Then they said, No, it’s not like that, we can shape buildings as nature does, so you have to flip the problem, form is the unknown, the parameter are forces, environmental conditions, ergonomic conditions, and everything is shaped by those constrains that will fuel and shape the final object.

Moretti approached this problem as an architect, as with his famous stadia, working on visibility, distances, and the relationship between architecture and the human body. Musmeci was a pure researcher, and he finally came out with a building which is probably one of the very first buildings based on a purely natural approach. I started studying at Musmeci in 2002. I am from Calabria, and Musmeci Bridge is a few kilometres from my house. The first time when I saw it I was a kid and to me, it looked just different, so it was fascinating. It looked like tree branches. I couldn’t find a metaphor at that time. Some years later, I came back to that image as an architectural student, it was still impossible to conceive something similar.

 

 

Then, when I started learning computational tools, and when Kangaroo came out, my first idea was: I want to create that shape with computational tools. A process in which I came back many times, improving it. I made three videos on that: the first process and shape were not that accurate, and then I did more structural analysis to improve my process. This takes us back to the first topic. I was very naïve at the beginning, I just tried to use the software. But then I studied, I collected all the books that I found about Musmeci; I went to the archive in Rome; I collected a lot of information and now I can model the building almost as it is.

 

GG: In 2018, you designed the Oyster chair, the first piece of furniture designed in Virtual Reality, something different from any other computational design process you usually follow. What’re the advantages and limitations of this design approach?

A.T.: We designed in Virtual reality with the Idea of not being contemporary, but primitive. It may sound strange, but when you work in virtual reality, you are experiencing the use of your hands in space, so you start from scratch. Since we didn’t have any design aid as Osnaps (Object Snaps), we created a three-dimensional grid, and we used that to trace the NURBS curves. We created everything using curves and surfaces, starting from scratch using our hands in a virtual world. That’s why the object looks so primitive, so simple because if you are in a pure virtual reality, you cannot be that complex. If you see something created in virtual reality, and someone says “we did it by hand”, that’s not true, it’s not possible right now.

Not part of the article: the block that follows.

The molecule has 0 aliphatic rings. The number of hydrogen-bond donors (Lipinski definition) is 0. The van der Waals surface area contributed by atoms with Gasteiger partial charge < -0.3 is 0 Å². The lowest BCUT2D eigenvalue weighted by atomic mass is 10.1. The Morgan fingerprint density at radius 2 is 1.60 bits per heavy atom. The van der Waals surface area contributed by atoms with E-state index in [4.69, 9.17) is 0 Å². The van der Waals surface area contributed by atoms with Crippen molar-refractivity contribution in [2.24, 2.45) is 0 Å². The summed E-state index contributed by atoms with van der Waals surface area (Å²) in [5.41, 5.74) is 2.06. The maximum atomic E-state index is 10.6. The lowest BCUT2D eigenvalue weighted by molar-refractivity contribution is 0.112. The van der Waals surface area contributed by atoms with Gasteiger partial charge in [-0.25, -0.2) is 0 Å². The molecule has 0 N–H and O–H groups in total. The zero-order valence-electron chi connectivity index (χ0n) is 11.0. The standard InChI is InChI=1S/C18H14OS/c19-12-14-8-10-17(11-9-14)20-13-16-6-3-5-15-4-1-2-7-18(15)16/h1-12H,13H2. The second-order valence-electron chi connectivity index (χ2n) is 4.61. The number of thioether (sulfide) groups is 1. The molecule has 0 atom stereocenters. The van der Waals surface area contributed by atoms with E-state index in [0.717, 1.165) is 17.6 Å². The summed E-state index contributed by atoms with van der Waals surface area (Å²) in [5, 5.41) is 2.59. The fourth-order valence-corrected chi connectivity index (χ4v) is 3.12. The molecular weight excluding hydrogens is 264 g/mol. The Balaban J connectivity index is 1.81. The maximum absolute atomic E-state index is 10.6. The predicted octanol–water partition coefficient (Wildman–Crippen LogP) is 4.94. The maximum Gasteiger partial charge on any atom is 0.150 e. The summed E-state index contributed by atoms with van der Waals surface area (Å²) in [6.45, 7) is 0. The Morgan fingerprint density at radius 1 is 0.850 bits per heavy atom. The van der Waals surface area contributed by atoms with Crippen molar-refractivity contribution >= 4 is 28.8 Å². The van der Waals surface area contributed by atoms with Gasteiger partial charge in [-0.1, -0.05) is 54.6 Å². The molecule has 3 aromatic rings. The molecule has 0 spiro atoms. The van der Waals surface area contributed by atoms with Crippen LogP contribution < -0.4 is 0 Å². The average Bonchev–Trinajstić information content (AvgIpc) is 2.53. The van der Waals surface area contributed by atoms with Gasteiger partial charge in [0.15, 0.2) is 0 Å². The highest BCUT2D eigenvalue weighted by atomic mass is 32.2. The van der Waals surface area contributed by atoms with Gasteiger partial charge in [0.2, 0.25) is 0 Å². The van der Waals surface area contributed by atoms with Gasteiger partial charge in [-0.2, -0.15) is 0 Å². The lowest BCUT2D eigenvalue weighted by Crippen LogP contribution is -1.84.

The advantages? A trivial one, you are inside the design environment, and not in front of it. This makes a lot of differences because you can go around your model, you can have a feeling of the final shape, and you can see it on the proper scale. Anytime we usually design an object, we are stuck in front of the computer and we are just using our mouse or devices and it is different, you cannot feel the object you are working on.

During the pandemic we did another object, it was a concept car, and we designed it in a VR environment where one of my colleagues was inside, and I was outside the car. We were talking simultaneously to understand the impact of any kind of modification, both inside and outside. I was looking from the outside, from a different perspective, understanding a design choice, impacting the exterior part of the car: things that you cannot do with traditional CAD software on a screen.

Another thing that you can do is to simulate materials, so you can better understand reflections when you go around, understanding if you created an object and your intention is doing it with no seam. You go around the object and you can understand if it works or not.

The cons are, that it is physically tiring, I don’t know if this is again a trivial one, but I feel it as a tiring process. Any design activity can take a lot. Imagine standing for hours moving your hands. Also, it’s tiring for your brain and your eyes.

You cannot stay inside Virtual Reality for a lot of time. I don’t know if it’s a kind of individual response, but I cannot stay over 1 hour, so, with the current technology, it’s not possible to imagine a design process completely moved and translated into VR, maybe in the future we will have different things.